Harlow and Hutchin in their work “Life Sketches” (see reference below) state
“Mr. Hartman was born March 18th, 1835, in the city
of New York. He is of German parentage, and received but a common school education. When about fifteen
years of age he went to work in the tobacco manufacturing establishment of John Anderson, in
New York city, and left there about two years after, to enter the establishment of C. H. Lillienthal, where
he remained about seven years, when the establishment was destroyed by fire. While employed there,
his right hand was caught in the machinery, by which he .lost part of his thumb,
and came near losing the hand.
He joined the Fire Department July 31st, 1856, as a member of
Live Oak Engine Company, No. 44, in the old Volunteer Fire Department, and served his full term.
In 1861, he assisted in raising a company in the Anderson Zouaves, afterwards known as the
Sixty-second Regiment New York Volunteers. He was elected Second Lieutenant, and served nineteen
weeks, when he left the service on account of losing a son, about three years old, by death. In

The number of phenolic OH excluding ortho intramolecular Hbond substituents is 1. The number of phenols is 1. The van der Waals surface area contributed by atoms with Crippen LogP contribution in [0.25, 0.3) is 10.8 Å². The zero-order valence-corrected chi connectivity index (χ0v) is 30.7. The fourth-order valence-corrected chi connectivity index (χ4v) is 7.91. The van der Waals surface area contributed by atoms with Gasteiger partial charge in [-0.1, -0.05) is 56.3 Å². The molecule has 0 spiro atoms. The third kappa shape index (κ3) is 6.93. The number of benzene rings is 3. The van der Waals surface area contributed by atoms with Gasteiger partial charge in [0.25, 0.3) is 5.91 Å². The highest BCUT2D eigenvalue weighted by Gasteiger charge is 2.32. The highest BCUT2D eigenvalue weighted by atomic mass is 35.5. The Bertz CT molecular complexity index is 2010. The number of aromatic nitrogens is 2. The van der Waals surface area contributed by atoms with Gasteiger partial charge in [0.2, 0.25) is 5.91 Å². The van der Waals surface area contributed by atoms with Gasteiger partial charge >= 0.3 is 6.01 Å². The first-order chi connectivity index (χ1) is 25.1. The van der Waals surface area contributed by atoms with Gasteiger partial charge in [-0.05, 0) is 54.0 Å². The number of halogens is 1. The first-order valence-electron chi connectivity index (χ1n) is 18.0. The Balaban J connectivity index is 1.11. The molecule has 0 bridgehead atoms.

the Fall of 1861, he took an active part in politics with his party (Democratic). On the 20th day
of January, 1862, he was appointed to a clerkship in the Street Department, at a salary of one thousand
dollars per annum, which was increased to fifteen hundred after he had been there a year.
In 1864 he joined one of the companies of the Eightyfourth Regiment, National Guard,
State of New York, as a private," and was only five weeks a member when he was promoted to a first
lieutenancy. The regiment was called out to serve one hundred days, and he accompanied it, serving
in Maryland and Virginia. After returning home he was again promoted, to a captaincy, but resigned
in May last, on account of business engagements.
In the Fall of 1865 he was nominated and elected Councilman
in New York by a large majority, notwithstanding there was great opposition to him. He was re-elected
the following year for the term of one year, when the Legislature of I86'?
extended the term another year. In 1867, he was elected to the Assembly from the Tenth District,
New York city, on the Tammany Hall ticket, by twelve hundred and fifteen majority. The preceding
year the Tammany Hall candidate had been defeated in the district by two hundred and ten votes.
The district has a strong German population, and his constituents have great confidence in him.
On the 15th of February, 1867, they presented him with a splendid gold watch. He
is a man of ready parts, very popular in the House, and faithful in the discharge of